Endangered Fish Species Draws Attention of Vt. Researchers

Scientists eager to learn more about an endangered species of fish in Lake Champlain caught, examined and tagged rare lake sturgeon Thursday as part of an ongoing research project.

Lake sturgeon are an endangered species in Vermont, and they are the largest freshwater fish in Lake Champlain.

"We have the only remaining lake sturgeon population in New England here," noted Chet MacKenzie of the Vermont Department of Fish and Wildlife.

The Vermont Department of Fish and Wildlife, along with scientists from the University of Vermont and the U.S. Geological Survey, were on the Winooski River Thursday, between the cities of Winooski and Burlington, where these giants come to spawn.

They set up nets to try to catch them to weigh, measure and tag the fish, and they netted two during the time NBC10 Boston was with the team.

Lake sturgeon are a prehistoric species. They can live 100 years or more, and can grow six or even seven feet long.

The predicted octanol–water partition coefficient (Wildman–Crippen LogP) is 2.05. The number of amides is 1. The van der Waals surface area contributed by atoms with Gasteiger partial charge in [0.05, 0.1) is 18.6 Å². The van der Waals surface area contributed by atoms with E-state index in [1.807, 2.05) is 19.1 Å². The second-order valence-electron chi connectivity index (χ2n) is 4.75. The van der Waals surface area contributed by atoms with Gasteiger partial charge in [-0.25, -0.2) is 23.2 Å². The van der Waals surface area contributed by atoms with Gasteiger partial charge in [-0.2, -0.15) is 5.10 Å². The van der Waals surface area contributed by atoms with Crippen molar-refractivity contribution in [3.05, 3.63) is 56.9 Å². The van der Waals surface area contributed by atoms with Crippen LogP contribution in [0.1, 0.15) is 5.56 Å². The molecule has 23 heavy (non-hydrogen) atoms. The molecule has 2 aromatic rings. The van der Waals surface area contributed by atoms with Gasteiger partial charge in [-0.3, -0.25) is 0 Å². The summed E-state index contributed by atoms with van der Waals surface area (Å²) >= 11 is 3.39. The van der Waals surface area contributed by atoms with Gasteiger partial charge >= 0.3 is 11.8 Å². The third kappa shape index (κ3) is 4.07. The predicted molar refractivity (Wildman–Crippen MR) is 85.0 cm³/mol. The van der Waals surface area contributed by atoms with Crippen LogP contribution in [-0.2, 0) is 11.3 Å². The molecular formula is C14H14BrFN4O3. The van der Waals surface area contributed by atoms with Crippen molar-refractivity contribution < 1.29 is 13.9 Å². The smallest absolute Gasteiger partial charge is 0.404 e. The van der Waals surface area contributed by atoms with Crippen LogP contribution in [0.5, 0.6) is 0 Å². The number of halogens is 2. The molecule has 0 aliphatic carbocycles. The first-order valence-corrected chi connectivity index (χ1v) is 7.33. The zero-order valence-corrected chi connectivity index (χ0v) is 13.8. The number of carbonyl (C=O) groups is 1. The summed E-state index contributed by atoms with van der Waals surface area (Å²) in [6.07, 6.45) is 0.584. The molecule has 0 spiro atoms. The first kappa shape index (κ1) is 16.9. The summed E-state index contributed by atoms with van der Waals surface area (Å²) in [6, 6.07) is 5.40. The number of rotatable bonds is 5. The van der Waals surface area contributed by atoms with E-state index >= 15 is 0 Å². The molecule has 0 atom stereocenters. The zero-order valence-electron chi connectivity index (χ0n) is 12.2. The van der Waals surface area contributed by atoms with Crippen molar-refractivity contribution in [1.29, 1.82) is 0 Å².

But they take two decades to mature sexually, were over-fished for generations and have struggled with habitat loss, so their numbers plummeted.

"We'd like to see them recovered so we can have a large, healthy population," MacKenzie said.

The work to catch and tag sturgeon is aimed at giving scientists a firmer sense of their population in the Lake Champlain basin.

The tags give researchers a better way to track the fish.

Right now, estimated numbers are really as murky as the waters of the Winooski. Anecdotally, fisherman seem to be spotting more of the endangered sturgeon and are reporting their finds to the state.

"I think it definitely is an encouraging sign what we've seen so far for the population," said Lisa Izzo, a PhD student researching sturgeon at the University of Vermont. "So we're hoping once we get a number, we get a better handle on if they're going up or staying stable."

"We're here hoping to do good, and make sure the fish stays here for a long time," added Donna Parrish, a U.S. Geological Survey employee who is also Izzo’s advisor at UVM's Rubenstein School of Environment and Natural Resources.

As the study continues, conservationists are pleading with anglers to join their renewed push for protection — asking them to release any sturgeon they may accidentally catch immediately. Not doing so is illegal, and could further threaten this ancient fish, MacKenzie said.

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